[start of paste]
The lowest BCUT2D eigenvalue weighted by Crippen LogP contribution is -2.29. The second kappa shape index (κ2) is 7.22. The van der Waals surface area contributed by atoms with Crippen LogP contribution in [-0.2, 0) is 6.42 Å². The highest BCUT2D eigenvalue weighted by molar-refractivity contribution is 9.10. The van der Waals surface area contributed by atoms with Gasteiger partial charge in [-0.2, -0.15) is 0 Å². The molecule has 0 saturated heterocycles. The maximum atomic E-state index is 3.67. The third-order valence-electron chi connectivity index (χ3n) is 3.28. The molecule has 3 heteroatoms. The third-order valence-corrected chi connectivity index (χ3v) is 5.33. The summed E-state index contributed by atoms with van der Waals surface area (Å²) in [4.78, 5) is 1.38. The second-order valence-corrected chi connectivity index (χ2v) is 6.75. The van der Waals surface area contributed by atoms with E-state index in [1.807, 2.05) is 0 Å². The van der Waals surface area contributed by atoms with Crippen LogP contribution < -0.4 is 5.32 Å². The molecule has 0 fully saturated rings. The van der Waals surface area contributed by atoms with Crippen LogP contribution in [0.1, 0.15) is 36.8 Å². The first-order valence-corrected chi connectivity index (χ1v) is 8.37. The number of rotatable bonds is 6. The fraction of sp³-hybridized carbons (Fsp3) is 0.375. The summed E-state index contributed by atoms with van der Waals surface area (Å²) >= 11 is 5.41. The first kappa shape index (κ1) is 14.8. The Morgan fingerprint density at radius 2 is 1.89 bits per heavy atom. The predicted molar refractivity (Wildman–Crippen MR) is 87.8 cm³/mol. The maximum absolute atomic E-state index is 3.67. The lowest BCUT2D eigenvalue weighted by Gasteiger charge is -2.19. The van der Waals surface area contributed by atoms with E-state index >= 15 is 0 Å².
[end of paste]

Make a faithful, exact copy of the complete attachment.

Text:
The lowest BCUT2D eigenvalue weighted by Crippen LogP contribution is -2.29. The second kappa shape index (κ2) is 7.22. The van der Waals surface area contributed by atoms with Crippen LogP contribution in [-0.2, 0) is 6.42 Å². The highest BCUT2D eigenvalue weighted by molar-refractivity contribution is 9.10. The van der Waals surface area contributed by atoms with Gasteiger partial charge in [-0.2, -0.15) is 0 Å². The molecule has 0 saturated heterocycles. The maximum atomic E-state index is 3.67. The third-order valence-electron chi connectivity index (χ3n) is 3.28. The molecule has 3 heteroatoms. The third-order valence-corrected chi connectivity index (χ3v) is 5.33. The summed E-state index contributed by atoms with van der Waals surface area (Å²) in [4.78, 5) is 1.38. The second-order valence-corrected chi connectivity index (χ2v) is 6.75. The van der Waals surface area contributed by atoms with E-state index in [1.807, 2.05) is 0 Å². The van der Waals surface area contributed by atoms with Crippen LogP contribution < -0.4 is 5.32 Å². The molecule has 0 fully saturated rings. The van der Waals surface area contributed by atoms with Crippen LogP contribution in [0.1, 0.15) is 36.8 Å². The first-order valence-corrected chi connectivity index (χ1v) is 8.37. The number of rotatable bonds is 6. The fraction of sp³-hybridized carbons (Fsp3) is 0.375. The summed E-state index contributed by atoms with van der Waals surface area (Å²) >= 11 is 5.41. The first kappa shape index (κ1) is 14.8. The Morgan fingerprint density at radius 2 is 1.89 bits per heavy atom. The predicted molar refractivity (Wildman–Crippen MR) is 87.8 cm³/mol. The maximum absolute atomic E-state index is 3.67. The lowest BCUT2D eigenvalue weighted by Gasteiger charge is -2.19. The van der Waals surface area contributed by atoms with E-state index >= 15 is 0 Å².